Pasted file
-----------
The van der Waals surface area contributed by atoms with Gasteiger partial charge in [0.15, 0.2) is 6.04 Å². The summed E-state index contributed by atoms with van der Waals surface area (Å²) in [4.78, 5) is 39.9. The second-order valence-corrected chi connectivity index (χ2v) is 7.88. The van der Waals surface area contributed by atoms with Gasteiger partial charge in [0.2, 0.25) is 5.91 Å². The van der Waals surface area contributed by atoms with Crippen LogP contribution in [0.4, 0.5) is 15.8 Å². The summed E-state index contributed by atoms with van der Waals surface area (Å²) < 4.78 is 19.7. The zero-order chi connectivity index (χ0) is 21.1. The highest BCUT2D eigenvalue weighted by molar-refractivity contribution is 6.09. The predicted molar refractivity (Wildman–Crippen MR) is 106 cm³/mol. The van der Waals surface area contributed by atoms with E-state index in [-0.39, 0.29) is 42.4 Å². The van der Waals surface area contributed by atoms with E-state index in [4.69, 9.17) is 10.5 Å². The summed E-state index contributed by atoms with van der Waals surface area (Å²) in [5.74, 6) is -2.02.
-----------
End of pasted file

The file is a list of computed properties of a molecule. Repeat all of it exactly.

The van der Waals surface area contributed by atoms with Gasteiger partial charge in [0.15, 0.2) is 6.04 Å². The summed E-state index contributed by atoms with van der Waals surface area (Å²) in [4.78, 5) is 39.9. The second-order valence-corrected chi connectivity index (χ2v) is 7.88. The van der Waals surface area contributed by atoms with Gasteiger partial charge in [0.2, 0.25) is 5.91 Å². The van der Waals surface area contributed by atoms with Crippen LogP contribution in [0.4, 0.5) is 15.8 Å². The summed E-state index contributed by atoms with van der Waals surface area (Å²) < 4.78 is 19.7. The zero-order chi connectivity index (χ0) is 21.1. The highest BCUT2D eigenvalue weighted by molar-refractivity contribution is 6.09. The predicted molar refractivity (Wildman–Crippen MR) is 106 cm³/mol. The van der Waals surface area contributed by atoms with E-state index in [-0.39, 0.29) is 42.4 Å². The van der Waals surface area contributed by atoms with E-state index in [4.69, 9.17) is 10.5 Å². The summed E-state index contributed by atoms with van der Waals surface area (Å²) in [5.74, 6) is -2.02.